Empires, it seems, are like buses: nothing for ages then two come along at once. Spare a thought for Hungary, caught by the vagaries of geography between would-be imperiums of East and West. Having shaken off the yoke of the Soviet Union in 1989, Hungary is now triangulating between two rival sources of soft power: the EU and China. And contra (increasingly battered-looking these days) Western progressive teleology, it’s by no means a foregone conclusion which side will prevail.
Hungary’s status as a key EU weak spot for Chinese geopolitical manoeuvring was underlined this week with news that Hungary has grown tired of the lumbering EU coronavirus vaccine approval and procurement process, and has announced plans to fast-track approval for a Chinese vaccine instead.
This comes against a backdrop of increasingly fractious back-and-forth between Hungary’s government and Brussels, in which the former has accused the latter of colonialism and employing budget-based ‘blackmail’ over immigration policy. A key flashpoint concerns liberal interventions in the nation’s politics by Hungarian billionaire George Soros, who has worked as energetically to build liberal institutions in Hungary as Viktor Orbàn has to resist these efforts — for example via Soros’ funding of pro-migrant NGOs, countered by Orbàn’s so-called ‘Stop Soros’ laws.
Another Soros-funded institution that’s found itself at the sharp end of Orbàn’s legislation is the Central European University, a liberal college founded in Budapest in 1991 with the aim of spreading open-society values. In 2018, the CEU was forced to relocate from Budapest to Vienna following legislation regarded by many commentators as specifically targeting its activities.
But for all that liberal commentators view the expulsion of CEU as part of “Orbàn’s campaign to dismantle Europe’s multicultural, tolerant liberalism and cement a culture that is unapologetically Christian, conservative and nationalist”, it’s not at all clear that Christian conservatism is the only possible outcome. Hungary’s position at the edges of the European Union, both geographically and also in terms of ‘values’, makes it a key target for Chinese soft power within the EU.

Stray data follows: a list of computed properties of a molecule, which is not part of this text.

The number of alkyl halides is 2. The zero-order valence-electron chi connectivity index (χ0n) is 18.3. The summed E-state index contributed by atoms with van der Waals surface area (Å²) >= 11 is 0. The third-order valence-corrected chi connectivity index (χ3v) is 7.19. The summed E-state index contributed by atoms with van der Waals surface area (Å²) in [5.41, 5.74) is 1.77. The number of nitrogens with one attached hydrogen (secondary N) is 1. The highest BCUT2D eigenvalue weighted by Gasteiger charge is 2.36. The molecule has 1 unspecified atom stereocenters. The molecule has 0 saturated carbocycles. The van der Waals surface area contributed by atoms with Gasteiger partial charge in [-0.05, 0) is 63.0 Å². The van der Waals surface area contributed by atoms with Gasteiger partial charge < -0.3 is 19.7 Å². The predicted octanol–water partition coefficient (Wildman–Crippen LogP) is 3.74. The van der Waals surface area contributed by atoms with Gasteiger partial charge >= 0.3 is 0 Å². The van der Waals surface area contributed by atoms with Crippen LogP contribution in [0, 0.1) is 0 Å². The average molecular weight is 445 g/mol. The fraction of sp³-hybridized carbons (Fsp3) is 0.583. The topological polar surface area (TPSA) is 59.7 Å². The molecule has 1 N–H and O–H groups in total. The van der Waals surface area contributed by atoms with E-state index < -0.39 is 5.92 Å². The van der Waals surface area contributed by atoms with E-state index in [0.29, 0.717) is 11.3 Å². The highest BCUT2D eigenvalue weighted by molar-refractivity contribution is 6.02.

Having evicted Soros-sponsored higher education from Budapest, in 2019 Orbàn hailed the arrival of a Beijing-sponsored replacement: a campus of the world top 40-ranked Fudan University — which came with hefty donations of PPE the following spring. It’s probably not a coincidence that 2019 also saw Orbàn embrace China’s globe-spanning ‘Belt and Road Initiative’, that seeks to remodel global trade flows in Beijing’s geopolitical image.
One can perhaps sympathise with Orbàn’s desire to look both ways, given Beijing’s indifference to Hungary’s stance on intra-EU hot-button issues such as LGBT rights and freedom of the press. Chinese imperialism may, to Hungary, feel paradoxically less intrusive than the EU variety. This is especially when the Chinese variety comes with a university teaching science of the hard rather than the activist social sort, plus free PPE and preferential access to vaccine doses. In contrast, the liberal offering seems to comprise woke academia, an EU coronavirus recovery fund with hefty governance strings attached, and a vaccine rollout that to date has been sluggish, uneven and geographically skewed.
In the emerging multipolar world, if the European Union wishes to protect its peripheral territories, it may need to refocus away from ‘soft’ ideological priorities toward more pragmatic ones.